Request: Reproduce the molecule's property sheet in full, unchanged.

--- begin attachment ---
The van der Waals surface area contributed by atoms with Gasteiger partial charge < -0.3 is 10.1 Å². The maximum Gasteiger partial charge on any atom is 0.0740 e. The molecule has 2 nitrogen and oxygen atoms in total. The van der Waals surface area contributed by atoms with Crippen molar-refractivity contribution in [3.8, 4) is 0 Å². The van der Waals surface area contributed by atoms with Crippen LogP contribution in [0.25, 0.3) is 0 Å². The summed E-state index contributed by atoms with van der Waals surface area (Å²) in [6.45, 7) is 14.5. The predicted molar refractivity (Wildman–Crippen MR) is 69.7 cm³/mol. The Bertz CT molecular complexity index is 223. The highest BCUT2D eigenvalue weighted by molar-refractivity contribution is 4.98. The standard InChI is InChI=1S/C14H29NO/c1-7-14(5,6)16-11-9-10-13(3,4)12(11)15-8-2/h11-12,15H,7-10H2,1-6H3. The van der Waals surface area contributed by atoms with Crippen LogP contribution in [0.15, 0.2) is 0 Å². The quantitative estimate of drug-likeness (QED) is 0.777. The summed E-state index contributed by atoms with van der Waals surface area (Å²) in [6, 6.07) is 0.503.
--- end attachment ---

The van der Waals surface area contributed by atoms with Gasteiger partial charge < -0.3 is 10.1 Å². The maximum Gasteiger partial charge on any atom is 0.0740 e. The molecule has 2 nitrogen and oxygen atoms in total. The van der Waals surface area contributed by atoms with Crippen molar-refractivity contribution in [3.8, 4) is 0 Å². The van der Waals surface area contributed by atoms with Crippen LogP contribution in [0.25, 0.3) is 0 Å². The summed E-state index contributed by atoms with van der Waals surface area (Å²) in [6.45, 7) is 14.5. The predicted molar refractivity (Wildman–Crippen MR) is 69.7 cm³/mol. The Bertz CT molecular complexity index is 223. The highest BCUT2D eigenvalue weighted by molar-refractivity contribution is 4.98. The standard InChI is InChI=1S/C14H29NO/c1-7-14(5,6)16-11-9-10-13(3,4)12(11)15-8-2/h11-12,15H,7-10H2,1-6H3. The van der Waals surface area contributed by atoms with Crippen LogP contribution in [0.15, 0.2) is 0 Å². The quantitative estimate of drug-likeness (QED) is 0.777. The summed E-state index contributed by atoms with van der Waals surface area (Å²) in [6, 6.07) is 0.503.